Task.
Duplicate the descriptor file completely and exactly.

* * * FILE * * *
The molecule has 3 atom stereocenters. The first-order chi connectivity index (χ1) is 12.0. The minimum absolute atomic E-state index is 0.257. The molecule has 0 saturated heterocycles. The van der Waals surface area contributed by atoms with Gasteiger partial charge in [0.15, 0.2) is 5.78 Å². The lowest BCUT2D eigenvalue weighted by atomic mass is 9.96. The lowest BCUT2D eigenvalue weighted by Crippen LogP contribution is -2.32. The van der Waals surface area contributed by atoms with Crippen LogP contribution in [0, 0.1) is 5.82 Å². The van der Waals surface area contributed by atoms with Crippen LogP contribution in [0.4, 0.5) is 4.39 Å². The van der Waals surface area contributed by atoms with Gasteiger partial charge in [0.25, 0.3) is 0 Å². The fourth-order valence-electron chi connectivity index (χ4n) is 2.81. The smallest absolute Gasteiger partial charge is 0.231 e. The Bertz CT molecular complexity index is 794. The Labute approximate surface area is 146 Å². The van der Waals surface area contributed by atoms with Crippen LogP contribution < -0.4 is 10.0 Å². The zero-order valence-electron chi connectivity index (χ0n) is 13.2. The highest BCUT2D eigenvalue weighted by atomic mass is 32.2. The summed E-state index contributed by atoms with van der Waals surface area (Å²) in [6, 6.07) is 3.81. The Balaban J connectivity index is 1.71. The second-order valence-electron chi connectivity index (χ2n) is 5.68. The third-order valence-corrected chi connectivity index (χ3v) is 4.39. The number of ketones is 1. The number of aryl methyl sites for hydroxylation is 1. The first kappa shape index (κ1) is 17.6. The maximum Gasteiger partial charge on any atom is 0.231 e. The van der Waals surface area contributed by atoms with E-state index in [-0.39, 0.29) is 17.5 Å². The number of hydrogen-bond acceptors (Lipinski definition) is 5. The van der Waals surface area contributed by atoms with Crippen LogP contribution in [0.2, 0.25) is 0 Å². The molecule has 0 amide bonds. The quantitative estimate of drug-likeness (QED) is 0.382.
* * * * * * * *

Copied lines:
The molecule has 3 atom stereocenters. The first-order chi connectivity index (χ1) is 12.0. The minimum absolute atomic E-state index is 0.257. The molecule has 0 saturated heterocycles. The van der Waals surface area contributed by atoms with Gasteiger partial charge in [0.15, 0.2) is 5.78 Å². The lowest BCUT2D eigenvalue weighted by atomic mass is 9.96. The lowest BCUT2D eigenvalue weighted by Crippen LogP contribution is -2.32. The van der Waals surface area contributed by atoms with Crippen LogP contribution in [0, 0.1) is 5.82 Å². The van der Waals surface area contributed by atoms with Crippen LogP contribution in [0.4, 0.5) is 4.39 Å². The van der Waals surface area contributed by atoms with Gasteiger partial charge in [0.25, 0.3) is 0 Å². The fourth-order valence-electron chi connectivity index (χ4n) is 2.81. The smallest absolute Gasteiger partial charge is 0.231 e. The Bertz CT molecular complexity index is 794. The Labute approximate surface area is 146 Å². The van der Waals surface area contributed by atoms with Crippen LogP contribution < -0.4 is 10.0 Å². The zero-order valence-electron chi connectivity index (χ0n) is 13.2. The highest BCUT2D eigenvalue weighted by atomic mass is 32.2. The summed E-state index contributed by atoms with van der Waals surface area (Å²) in [6, 6.07) is 3.81. The Balaban J connectivity index is 1.71. The second-order valence-electron chi connectivity index (χ2n) is 5.68. The third-order valence-corrected chi connectivity index (χ3v) is 4.39. The number of ketones is 1. The number of aryl methyl sites for hydroxylation is 1. The first kappa shape index (κ1) is 17.6. The maximum Gasteiger partial charge on any atom is 0.231 e. The van der Waals surface area contributed by atoms with E-state index in [-0.39, 0.29) is 17.5 Å². The number of hydrogen-bond acceptors (Lipinski definition) is 5. The van der Waals surface area contributed by atoms with Crippen LogP contribution in [0.2, 0.25) is 0 Å². The molecule has 0 amide bonds. The quantitative estimate of drug-likeness (QED) is 0.382.